GIRLS JUST WANT TO HAVE FUN
Two things before we start: first, big thanks to Cindy for inviting me to party at Muse Interrupted on this very special occasion, my virgin release day. And second—well, I already said it. My first published novel, SEXY BY DESIGN, releases TODAY! (Enter a horde of hyperactive emoticons.)
I have to admit I had a lot of trouble coming up with a topic for this post. I kept reading other guest blogs and searching the Web for profound ideas…and that’s when I discovered that my profound idea is my tendency for lighter subjects.
Writing short contemporary romance can feel a bit elementary at times, in a neurotic, am-I-good-enough kind of way. Trust me, completing any piece of novel-length fiction is no easy task, but when someone asks what I write, “short contemporary” doesn’t sound nearly as powerful as dark paranormal (cue scary music) or sweeping historical (wave dainty fan at heaving, corseted chest). I fully expect my first bad review to mention a lack of drama and too many flirty young women.
But that’s not bad—it’s the point! Remember when life didn’t revolve around money, career, marriage, and kid issues? When terrorism and recession weren’t front page news, and all that mattered was the moment the cute guy in class or the stud in the next cubicle made eye contact and left you floating for a week? That’s what my stories are about. I want people to close the books and smile, maybe laugh, and definitely wish those days would happen to them all over again.
The choice to write romance—especially series romance, which I’ve always loved—seems to shock people, as though they believe all authors should aspire to tragic and controversial tales intense enough to suit Oprah’s book club or a Hollywood adaptation. While bestsellerdom and a six-figure royalty check would be sweet, I often need to explain to naysayers that I’m not actually aiming for those things—I’m after a steady career that brings an hour or two of happiness to readers’ lives. When I wrote the first draft of SEXY BY DESIGN long ago, I did it for no reason other than fun. Had a vision of a conservative woman frantically sneaking out of a stranger’s apartment after a sorry attempt at her first one-night stand, and wrote it down. (That scene became an unnecessary prologue that eventually got thrown out of the book.)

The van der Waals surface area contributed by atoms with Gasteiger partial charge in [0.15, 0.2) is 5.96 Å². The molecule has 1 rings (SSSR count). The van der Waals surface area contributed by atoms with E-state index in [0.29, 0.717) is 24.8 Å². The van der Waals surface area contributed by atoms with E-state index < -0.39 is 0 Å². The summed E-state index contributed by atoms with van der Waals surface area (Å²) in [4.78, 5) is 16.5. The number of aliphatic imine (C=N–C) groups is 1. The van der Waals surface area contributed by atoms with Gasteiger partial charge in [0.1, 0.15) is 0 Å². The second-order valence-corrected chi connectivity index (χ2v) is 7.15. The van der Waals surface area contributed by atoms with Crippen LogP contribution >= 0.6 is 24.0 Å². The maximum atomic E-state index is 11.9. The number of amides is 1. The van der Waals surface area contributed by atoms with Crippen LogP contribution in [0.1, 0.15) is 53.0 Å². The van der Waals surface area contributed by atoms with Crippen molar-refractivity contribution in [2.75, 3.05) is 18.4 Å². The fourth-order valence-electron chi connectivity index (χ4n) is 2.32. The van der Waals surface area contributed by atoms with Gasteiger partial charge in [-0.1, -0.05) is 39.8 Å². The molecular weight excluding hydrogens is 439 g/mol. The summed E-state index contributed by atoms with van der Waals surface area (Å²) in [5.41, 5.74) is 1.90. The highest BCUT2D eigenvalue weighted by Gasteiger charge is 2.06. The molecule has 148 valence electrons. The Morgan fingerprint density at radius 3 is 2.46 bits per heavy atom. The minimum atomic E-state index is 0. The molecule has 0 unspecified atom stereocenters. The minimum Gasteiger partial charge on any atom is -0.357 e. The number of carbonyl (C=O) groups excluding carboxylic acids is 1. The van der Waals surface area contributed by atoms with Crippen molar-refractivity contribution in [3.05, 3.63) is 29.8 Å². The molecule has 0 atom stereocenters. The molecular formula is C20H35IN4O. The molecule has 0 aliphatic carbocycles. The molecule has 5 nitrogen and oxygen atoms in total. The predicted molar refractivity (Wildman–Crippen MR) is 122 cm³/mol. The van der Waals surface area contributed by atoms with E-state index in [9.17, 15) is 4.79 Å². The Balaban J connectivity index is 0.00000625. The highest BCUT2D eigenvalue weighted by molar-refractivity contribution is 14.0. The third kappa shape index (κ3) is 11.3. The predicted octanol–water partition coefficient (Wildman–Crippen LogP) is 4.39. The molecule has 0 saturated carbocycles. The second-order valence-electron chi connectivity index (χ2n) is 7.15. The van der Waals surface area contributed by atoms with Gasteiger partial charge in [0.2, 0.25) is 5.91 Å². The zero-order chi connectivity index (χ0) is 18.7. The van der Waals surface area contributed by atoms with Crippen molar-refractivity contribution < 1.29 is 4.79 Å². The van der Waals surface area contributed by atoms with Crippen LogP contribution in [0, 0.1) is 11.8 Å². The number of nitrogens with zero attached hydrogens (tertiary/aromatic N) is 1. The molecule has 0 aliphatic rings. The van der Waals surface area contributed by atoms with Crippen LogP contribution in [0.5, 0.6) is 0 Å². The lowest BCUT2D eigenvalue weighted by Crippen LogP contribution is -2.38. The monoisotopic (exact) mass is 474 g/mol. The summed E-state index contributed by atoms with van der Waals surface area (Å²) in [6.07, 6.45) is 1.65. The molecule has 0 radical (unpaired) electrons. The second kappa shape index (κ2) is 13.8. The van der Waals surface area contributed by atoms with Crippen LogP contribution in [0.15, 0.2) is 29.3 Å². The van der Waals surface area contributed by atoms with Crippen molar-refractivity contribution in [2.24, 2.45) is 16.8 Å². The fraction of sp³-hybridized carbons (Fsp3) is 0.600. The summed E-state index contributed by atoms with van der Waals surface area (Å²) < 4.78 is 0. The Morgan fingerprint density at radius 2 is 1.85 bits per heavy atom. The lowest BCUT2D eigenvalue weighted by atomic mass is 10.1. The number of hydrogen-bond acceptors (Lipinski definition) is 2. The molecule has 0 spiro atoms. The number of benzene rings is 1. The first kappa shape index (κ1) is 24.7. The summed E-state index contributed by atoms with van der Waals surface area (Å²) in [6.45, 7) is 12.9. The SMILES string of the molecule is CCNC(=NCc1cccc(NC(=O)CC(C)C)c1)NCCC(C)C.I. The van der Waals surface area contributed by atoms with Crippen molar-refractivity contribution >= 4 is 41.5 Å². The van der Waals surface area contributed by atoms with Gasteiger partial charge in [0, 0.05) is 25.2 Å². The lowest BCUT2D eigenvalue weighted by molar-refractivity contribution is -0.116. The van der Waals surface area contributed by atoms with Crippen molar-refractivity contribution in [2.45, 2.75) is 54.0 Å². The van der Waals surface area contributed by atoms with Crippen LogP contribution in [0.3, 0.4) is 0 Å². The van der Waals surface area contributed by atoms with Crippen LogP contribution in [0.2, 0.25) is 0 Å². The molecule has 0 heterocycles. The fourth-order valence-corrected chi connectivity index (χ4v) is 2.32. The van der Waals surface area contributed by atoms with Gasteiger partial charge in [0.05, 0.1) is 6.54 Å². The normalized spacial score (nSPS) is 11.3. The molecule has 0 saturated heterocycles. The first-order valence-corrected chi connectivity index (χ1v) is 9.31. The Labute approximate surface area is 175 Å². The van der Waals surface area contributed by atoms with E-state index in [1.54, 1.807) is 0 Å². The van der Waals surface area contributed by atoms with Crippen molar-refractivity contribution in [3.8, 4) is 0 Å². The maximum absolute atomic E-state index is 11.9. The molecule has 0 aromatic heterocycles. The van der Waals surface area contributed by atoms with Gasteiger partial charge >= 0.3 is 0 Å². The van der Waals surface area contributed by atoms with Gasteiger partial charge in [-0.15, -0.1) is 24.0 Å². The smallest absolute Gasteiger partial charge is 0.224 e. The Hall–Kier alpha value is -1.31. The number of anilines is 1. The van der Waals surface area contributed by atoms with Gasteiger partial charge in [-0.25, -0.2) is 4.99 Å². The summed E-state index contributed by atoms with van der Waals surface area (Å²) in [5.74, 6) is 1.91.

Despite my certainty that the manuscript was too light, too character-driven, too “just the romance” to make it in an industry demanding edge-of-your-seat conflict (or so it seems at times), that story was the one to pull me out of romance-publishing obscurity. Still, there’s pressure to write something tragic and tear-jerking—and to post technical, intelligent blogs all the time instead of the random thoughts that blow through my mind on any given day.
So, what do you think? Do you like your romance novels with a side of danger or a heavy dose of humor? Should an author keep her online presence all business, or is there a place for girls who, well, just want to have fun?
P.S. If you want to have fun, I’m giving away a (digital) copy of SEXY BY DESIGN to one commenter. Talk to me!
Please leave a comment to enter for your chance to to win an ebook of Avery’s SEXY BY DESIGN. Entries accepted until midnight PST.
To read Avery’s bio and the blurb for SEXY BY DESIGN, please see yesterday’s post. To learn more about Avery and her books, please visit her website.